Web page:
Those early movies are really rough. I haven't watched them in a long time. I'm a little afraid of what I did back then. But also, each time out, I was like, "All right, it's better than the old stuff. It may not be great, but, you know, there's something going on here."
Swanberg: Now, we're making professional movies with professional actors, but the [micro-budget] ethos never went away. Each movie, I'm taking the positive lessons from the last one and just saying, "Okay, cool: this part's not broken, so let's bring this along; this part's not broken; this is good; this thing didn't work on the last one, so there's an adjustment we can make." It's not like they just keep getting better in some kind of logical way, but the things that don't work are opportunities to learn and try something else. The things that always have worked are the small crews, people having a lot of jobs and investment in the movie.
I've acted in movies with bigger budgets than anything I've made myself, so I've been on those sets. It's insane to me how segmented the film industry is. "Stay in your lane" is the mantra of the whole film industry. This guy has a job; his job is to touch props and move props around. I'm like, "I'm standing right here! I can fucking shift a prop!"
NFS: It's so inefficient!
Swanberg: Yeah. "What are you doing? Robert's supposed to be in charge of that glass, and you moved the glass!" I'm like, "What are we talking about? Are we all adults right now? The glass is in the way! Does Robert need to come from base camp to move the thing? We're really gonna wait eight minutes for Robert to come and move the glass?"
I came up in a world where it was like, "Hey, Jake, would you mind shoving that table two feet over? It'd be nice."
Johnson: We hate it. [Laughs] We're like, "Excuse me! I'm making sure the light hits my skin perfectly, so I've got a perfect complexion!" That is the fun of doing a Joe movie.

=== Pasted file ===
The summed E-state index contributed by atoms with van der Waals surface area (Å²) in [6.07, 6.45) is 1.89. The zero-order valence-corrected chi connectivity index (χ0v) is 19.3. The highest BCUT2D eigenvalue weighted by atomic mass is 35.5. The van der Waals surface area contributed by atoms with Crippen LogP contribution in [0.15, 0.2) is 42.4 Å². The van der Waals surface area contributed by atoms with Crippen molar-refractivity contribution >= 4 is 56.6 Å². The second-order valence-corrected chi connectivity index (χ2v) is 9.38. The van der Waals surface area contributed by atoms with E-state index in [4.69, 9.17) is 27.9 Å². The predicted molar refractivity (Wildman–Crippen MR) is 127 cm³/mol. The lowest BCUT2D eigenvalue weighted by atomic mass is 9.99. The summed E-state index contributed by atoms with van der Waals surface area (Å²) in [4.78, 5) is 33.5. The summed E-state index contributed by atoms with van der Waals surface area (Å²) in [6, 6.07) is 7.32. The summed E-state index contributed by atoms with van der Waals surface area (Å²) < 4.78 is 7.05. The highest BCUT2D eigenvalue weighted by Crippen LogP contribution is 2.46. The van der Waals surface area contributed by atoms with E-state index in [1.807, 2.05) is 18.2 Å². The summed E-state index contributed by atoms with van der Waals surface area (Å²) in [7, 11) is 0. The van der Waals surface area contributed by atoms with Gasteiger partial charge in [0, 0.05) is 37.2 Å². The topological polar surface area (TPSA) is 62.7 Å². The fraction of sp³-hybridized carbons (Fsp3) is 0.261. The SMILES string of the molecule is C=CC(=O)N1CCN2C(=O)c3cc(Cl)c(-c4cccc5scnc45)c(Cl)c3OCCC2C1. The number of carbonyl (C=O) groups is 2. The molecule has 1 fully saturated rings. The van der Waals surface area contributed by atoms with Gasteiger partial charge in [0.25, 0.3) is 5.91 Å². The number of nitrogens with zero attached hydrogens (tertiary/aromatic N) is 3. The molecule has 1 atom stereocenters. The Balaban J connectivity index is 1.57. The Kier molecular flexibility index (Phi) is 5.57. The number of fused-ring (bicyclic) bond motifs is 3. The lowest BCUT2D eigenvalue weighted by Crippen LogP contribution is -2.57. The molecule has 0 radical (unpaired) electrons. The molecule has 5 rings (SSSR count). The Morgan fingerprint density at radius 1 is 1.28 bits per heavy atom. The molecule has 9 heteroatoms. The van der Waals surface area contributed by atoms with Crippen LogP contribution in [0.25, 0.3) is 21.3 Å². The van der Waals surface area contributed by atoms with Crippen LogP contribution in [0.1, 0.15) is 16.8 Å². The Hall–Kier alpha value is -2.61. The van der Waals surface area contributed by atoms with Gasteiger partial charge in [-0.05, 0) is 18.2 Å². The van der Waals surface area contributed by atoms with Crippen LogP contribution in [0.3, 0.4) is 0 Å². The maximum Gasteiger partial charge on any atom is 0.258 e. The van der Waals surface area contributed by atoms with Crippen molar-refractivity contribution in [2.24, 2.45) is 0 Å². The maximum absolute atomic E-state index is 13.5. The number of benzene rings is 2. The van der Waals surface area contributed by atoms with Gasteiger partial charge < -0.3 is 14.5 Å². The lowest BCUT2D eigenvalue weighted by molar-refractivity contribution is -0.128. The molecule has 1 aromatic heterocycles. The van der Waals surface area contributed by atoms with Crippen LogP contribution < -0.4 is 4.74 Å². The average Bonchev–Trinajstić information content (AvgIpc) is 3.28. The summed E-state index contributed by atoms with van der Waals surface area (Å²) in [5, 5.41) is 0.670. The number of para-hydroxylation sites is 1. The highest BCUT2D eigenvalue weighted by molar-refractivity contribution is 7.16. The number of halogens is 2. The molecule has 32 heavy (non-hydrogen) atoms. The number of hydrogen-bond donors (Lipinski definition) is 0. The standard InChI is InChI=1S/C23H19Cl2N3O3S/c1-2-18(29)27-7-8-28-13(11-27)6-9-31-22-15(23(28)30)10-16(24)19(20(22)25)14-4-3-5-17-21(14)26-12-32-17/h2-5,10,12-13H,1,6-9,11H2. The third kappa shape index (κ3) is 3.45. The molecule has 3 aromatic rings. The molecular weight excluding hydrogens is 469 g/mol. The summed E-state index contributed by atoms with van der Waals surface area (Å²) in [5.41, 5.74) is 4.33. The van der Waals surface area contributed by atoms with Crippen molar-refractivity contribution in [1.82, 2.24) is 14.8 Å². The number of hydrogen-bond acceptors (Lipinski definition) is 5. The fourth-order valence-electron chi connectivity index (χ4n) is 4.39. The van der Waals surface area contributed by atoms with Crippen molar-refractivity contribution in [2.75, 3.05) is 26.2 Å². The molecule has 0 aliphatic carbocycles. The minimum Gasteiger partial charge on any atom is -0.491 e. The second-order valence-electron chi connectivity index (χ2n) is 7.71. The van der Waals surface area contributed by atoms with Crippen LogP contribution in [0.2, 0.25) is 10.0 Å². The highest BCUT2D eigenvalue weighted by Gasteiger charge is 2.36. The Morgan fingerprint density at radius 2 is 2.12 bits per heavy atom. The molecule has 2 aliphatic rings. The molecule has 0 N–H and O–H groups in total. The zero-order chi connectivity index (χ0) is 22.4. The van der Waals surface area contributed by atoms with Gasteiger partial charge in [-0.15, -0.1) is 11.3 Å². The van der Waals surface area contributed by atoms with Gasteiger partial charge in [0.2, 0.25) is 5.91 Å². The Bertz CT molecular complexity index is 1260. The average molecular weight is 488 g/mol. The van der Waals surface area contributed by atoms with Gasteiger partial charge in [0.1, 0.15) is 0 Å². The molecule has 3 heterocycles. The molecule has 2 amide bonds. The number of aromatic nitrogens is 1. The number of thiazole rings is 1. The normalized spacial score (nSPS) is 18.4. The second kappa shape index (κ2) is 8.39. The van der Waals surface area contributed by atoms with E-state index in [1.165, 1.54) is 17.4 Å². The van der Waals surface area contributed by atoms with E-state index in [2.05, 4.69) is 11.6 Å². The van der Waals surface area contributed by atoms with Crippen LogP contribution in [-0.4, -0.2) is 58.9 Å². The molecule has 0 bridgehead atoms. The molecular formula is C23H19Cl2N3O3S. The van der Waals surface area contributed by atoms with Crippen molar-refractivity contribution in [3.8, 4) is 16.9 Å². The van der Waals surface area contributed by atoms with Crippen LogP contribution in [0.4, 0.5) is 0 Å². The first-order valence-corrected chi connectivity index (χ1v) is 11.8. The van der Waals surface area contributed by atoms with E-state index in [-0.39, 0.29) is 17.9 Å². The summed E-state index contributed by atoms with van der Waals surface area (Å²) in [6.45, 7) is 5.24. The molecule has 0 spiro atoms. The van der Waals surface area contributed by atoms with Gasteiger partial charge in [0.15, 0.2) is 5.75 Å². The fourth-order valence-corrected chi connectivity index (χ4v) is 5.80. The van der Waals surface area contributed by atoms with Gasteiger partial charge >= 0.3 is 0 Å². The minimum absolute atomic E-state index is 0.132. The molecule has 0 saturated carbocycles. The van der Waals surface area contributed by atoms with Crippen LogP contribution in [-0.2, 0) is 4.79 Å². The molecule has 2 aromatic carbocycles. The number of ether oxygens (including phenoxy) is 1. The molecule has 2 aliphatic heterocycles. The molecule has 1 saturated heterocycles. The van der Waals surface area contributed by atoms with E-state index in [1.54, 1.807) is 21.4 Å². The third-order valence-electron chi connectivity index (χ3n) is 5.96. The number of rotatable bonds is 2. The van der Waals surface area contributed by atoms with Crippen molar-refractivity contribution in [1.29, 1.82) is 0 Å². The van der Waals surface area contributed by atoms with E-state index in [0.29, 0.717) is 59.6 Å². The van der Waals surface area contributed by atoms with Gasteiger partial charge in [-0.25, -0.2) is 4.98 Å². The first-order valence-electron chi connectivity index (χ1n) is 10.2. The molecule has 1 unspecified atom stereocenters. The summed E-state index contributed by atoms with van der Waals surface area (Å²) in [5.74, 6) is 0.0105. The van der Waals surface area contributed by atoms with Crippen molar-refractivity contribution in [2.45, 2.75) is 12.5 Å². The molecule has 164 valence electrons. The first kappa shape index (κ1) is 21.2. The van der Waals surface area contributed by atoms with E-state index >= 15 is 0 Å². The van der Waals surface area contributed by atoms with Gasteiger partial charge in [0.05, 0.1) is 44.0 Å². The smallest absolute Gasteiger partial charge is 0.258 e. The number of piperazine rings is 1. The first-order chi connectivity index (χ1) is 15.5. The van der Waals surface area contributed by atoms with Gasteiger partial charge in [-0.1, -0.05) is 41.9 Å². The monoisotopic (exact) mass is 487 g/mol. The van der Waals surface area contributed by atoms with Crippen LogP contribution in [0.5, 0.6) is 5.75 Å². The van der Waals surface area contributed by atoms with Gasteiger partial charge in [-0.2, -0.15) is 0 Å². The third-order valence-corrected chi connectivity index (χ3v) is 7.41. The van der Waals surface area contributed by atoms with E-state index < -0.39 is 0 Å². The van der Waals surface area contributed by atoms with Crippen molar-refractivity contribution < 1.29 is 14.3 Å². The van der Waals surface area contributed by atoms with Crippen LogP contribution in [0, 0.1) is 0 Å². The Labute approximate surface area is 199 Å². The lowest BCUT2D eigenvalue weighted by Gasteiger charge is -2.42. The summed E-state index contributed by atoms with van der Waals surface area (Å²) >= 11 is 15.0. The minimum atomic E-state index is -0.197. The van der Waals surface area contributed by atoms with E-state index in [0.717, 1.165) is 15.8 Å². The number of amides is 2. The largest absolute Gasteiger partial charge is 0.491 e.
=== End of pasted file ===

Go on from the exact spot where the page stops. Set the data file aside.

"My writing cap is still on while we're shooting. I'm the first audience—I watch takes as if [I were] sitting at home watching this movie." —Joe Swanberg
Certain actors aren't gonna like it, and certain actors are going to love it. You go on a set, and you're just there to act. You're just excited about it. Then, all of a sudden, there's a PA who's following you around with walkie-talkies going, "Jake's going to the bathroom." You're like, "Don't tell everybody!" And then they're like, "I just gotta keep track of you." I'm like, "While we're shooting, what do you think's gonna happen? I'm gonna evaporate? What could possibly happen? I'm an adult person!"
On Joe's movies, there'll be moments where I'm like, "Is there something I should be doing?" And they're like, "Well, whatever you want."
Swanberg: Guess what, if you wanna go a restaurant and sit down and watch some sports, fine....
Johnson: Go do it! But I just need you to—
Swanberg: —be back in an hour. You know your phone that has time on it? An hour from now, let's be back here.
NFS: I imagine that atmosphere is conducive to your improv-based style. Is it true, though, that Win it All was more scripted than your past endeavors?
Johnson: The dialogue is always open. Every story beat, we knew where we wanted to go. We had a treatment for everything. But everyone has a different style. Keegan [Michael-Key] liked to see the treatment, so we would show him the scene before shooting. Keegan and I would sometimes say the lines, and then Keegan would start adding stuff. With [Joe] Lo Truglio, he and I would go over the beats. With Aislinn [Aislinn Derbez], Joe and I would basically say, "This is where we need to go, but now let's just have fun doing it." So it always changed. When it was my character alone with his naked excitement, we knew the exact script. We could always start there, but we it beat-perfect, not word-perfect.
Swanberg: My writing cap is still on while we're shooting. I'm the first audience—I watch takes as if [I were] sitting at home watching this movie. So a lot of what I'm doing is for clarity. Especially with the improv, if we're not reciting dialogue, where we've already figured it all out, I can just be like, "There's a possibility that what you just said could be misconstrued. Let's figure out a different way to say it."